Understanding Your Market Is More Critical Than Ever

I had a company approach me a couple of years ago who was selling furniture online. Not unique furniture, but pretty readily available furniture. They were directly competing with the likes of Amazon, Target, Walmart, Overstock and the Wayfair family of sites. Sometimes our job can be to say what needs to be said, and in this case, my audit and assessment of what it would take to try to compete in that space boiled down to essentially, if you don’t have big (major) dollars to put into this, you are not going to be competitive. Those are my least favorite kinds of reports to deliver, for sure. But it represented the truth I illustrated above. If you want to sell things online, it is beyond critical that you take a complete inventory of just who else is selling the same stuff and at what rates, what shipping, what return policy, etc.

I feel a little guilty about finding the product I plan to buy on a site other than Amazon and then ultimately buying it on Amazon, but it’s hard to argue against this when there is a 100% cost difference. And, most people don’t have the knowledge that I do of this entire process, so their primary motivation will be to get the product as quickly as possible at the best price possible, no guilt included!

Love to hear what experiences you’ve had as an online retailer or as a PPC pro working with online retailers. As always, sound off in the comments or hit me up on Twitter (@NeptuneMoon).


  1. Was talking to a client about this recently. We see search query reports with their product/brand name + Amazon or product/brand name + Walmart and etc. We have tried pointing out some of the benefits of buying direct – like their money back guarantee and terminology like “buy with confidence direct from the manufacturer” and things of that nature, but it’s still really tough. And the tough part is knowing how much of your ad spend is actually helping to get the sale on Amazon/Walmart. Wish there was some attribution modeling there somehow 🙂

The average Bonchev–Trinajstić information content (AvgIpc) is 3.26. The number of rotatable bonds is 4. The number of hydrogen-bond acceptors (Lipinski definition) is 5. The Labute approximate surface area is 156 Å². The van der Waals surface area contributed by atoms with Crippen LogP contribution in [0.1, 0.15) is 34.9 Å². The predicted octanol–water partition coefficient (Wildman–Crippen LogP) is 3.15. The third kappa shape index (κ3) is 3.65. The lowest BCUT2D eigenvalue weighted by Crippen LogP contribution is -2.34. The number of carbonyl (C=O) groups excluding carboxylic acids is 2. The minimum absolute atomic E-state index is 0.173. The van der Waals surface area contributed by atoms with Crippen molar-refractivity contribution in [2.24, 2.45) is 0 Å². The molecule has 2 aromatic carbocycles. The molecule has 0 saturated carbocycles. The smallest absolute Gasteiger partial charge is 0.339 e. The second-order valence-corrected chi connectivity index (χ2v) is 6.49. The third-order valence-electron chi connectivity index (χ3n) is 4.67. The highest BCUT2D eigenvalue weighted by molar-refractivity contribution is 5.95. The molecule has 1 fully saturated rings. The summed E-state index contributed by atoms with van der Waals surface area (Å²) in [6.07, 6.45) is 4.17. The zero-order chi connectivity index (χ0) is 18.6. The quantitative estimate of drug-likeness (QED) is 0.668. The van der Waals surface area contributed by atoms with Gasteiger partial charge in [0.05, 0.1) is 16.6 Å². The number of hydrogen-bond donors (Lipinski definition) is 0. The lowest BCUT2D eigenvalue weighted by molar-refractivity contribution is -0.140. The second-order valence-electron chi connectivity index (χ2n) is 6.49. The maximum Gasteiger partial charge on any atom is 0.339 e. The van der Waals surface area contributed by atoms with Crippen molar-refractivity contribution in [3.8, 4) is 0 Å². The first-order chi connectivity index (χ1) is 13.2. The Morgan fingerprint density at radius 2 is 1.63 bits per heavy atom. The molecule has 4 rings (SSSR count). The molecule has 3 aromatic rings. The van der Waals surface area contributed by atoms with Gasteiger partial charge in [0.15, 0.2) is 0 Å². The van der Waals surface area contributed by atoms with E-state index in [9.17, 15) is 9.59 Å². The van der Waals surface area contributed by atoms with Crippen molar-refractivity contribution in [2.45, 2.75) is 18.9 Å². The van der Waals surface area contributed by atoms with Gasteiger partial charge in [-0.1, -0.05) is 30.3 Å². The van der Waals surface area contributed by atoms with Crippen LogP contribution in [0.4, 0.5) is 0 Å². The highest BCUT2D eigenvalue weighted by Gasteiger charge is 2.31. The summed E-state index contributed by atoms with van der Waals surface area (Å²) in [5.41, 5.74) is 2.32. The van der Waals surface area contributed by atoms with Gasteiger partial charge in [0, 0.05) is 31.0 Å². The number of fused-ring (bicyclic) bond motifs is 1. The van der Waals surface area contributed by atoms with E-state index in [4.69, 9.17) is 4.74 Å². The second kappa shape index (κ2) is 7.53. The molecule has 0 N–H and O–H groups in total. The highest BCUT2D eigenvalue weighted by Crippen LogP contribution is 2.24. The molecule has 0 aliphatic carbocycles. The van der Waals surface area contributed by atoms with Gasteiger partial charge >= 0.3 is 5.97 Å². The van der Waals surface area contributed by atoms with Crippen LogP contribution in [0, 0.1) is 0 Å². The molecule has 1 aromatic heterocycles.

2. Neptune Moon says:

    Thanks for commenting! Like I said, I really feel for these businesses. While it was once the great playing field leveler, the web (like most things eventually do) has become a place where bigger organizations have advantages over smaller ones. No easy answers either.

  3. Hi Julie,

    Great post! I agree with Mark that trying to point out unique benefits help, but are only a minor solution. Recently, I’ve worked with clients who emphasize a spend threshold to take money off. For example, if you spend $50 we’ll take $10 off your order. It keeps the shipping charge intact while giving a deal to the consumer. Again, not a great solution, but it can help.

    • Neptune Moon says:

      If it ends up feeling like I got value for the additional money, then it works. Perfect example is Kohls. I needed to spend $9 more dollars to get free shipping on an order of stuff I really needed. A bit aggravating, but I put one more tshirt in the cart and paid that $9 and at least got something for it, rather than just forking it out. Bonus – I got $10 in KohlsCash too, which netted me out ahead.

      So yes, being creative definitely helps (not that Kohls is a small company).

      P.S. I have no idea how Kohls makes money with all their discounts.